I’ll admit that I failed to watch last week’s episode of Being Human. Life, and my recent addiction to BBC4’s The Killing, took precedence. Big mistake. Tuning in on Sunday evening I was caught in a traffic jam of surprises: Mitchell was in the clink, Nina was as good as dead and Herrick was back in his yellow tabard, protecting and serving as if no time had passed since his sinister days in the Avon and Somerset Constabulary.
What on earth was going on? In order to make sense of this, I had no option but to postpone my bedtime and watch both episodes back to back, a double bill which resulted in my Year 8 class being greeted this morning by an even more befuddled music teacher than usual, blearily struggling to remember the words to Hava Nagila.
The Final Act
Now that we’re all up to speed, I should probably pick over the events of The Wolf-Shaped Bullet. In more or less chronological order: Herrick broke Mitchell out of jail; Nina quickly recovered and Annie disappeared into purgatory, summoned by a singing cadaver. It would have been bad form to relocate Being Human to Wales without somebody spontaneously breaking into song.
From there she watched helplessly as George and Mitchell were imprisoned by Herrick inside the familiar ‘dogfighting’ cage, making its third appearance this series. You would have thought that werewolves might have learnt to carry wire cutters around with them by now.
In an Anakin Skywalker-like rite of passage to the dark side, Mitchell was then instructed to kill George, except that this time, instead of using light sabres, they were using a blunt chair leg. Perhaps supernaturals should carry some kind of whittling tool as well. However, in the nick of time they were sprung by Tom, McNair’s son, who upon realising that he was only a minor character, suddenly vanished.
More happened: Mitchell murdered Herrick, Annie discovered that the ‘wolf-shaped bullet’ was a load of bunk, a chap called Wyndham backlogged the civil courts with employment tribunals by sacking the entire South Wales police force, and George, inevitably, did the decent thing and impaled Mitchell on a much sharper looking stick, but not before sobbing, ‘I’m doing this because I love you!’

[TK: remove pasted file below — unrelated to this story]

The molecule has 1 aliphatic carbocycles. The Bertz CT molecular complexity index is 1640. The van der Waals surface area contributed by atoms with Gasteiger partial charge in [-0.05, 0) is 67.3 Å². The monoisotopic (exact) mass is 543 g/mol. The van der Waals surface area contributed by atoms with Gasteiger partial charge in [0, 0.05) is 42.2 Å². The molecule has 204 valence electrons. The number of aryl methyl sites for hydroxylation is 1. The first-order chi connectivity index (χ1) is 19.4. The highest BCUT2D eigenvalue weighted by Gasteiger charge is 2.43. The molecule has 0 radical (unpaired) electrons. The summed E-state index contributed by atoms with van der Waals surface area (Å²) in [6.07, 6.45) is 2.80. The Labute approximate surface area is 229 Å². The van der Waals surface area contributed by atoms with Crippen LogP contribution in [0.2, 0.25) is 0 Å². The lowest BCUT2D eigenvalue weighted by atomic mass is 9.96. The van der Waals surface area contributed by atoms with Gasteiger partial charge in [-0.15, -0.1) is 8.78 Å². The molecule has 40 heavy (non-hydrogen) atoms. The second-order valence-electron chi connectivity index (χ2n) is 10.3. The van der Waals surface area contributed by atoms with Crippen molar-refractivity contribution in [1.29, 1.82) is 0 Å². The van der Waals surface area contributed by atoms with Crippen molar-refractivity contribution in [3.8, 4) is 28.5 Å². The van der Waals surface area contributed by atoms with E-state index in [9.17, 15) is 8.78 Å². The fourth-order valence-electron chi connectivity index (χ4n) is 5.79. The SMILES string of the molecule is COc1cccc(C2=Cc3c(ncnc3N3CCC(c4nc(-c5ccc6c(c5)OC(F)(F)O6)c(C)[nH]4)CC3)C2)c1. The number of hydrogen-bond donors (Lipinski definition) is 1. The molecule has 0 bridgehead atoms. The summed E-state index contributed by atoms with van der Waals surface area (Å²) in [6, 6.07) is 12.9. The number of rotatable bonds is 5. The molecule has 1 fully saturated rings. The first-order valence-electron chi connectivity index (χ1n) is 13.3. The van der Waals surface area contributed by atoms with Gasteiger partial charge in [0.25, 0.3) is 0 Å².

Typical of George to act bravely in such a feeble manner.
Although boasting some compelling stand offs, this season finale delivered few bombshells, and little tension – the miserable Mitchell’s tortured number has been up for a considerable length of time.
Furthermore, throughout the series, whilst Mitchell has been furiously composing his own epitaph, it’s been patently obvious that nothing untoward would happen to our other three protagonists, much as the producers wanted us to fear for their safety. Annie, for starters, is already dead; Nina is pregnant and unlikely to be killed off (post Ronnie Branning, the BBC will be staying off infant death for a while), and George has been sidelined so efficiently in recent weeks that nobody would notice that he wasn’t there.
However, signs of life were evident in George’s parting shot to the creepy Wyndham – ‘I think you’ve got quite a fight on your hands.’ he admonished. Let’s hope he keeps his word.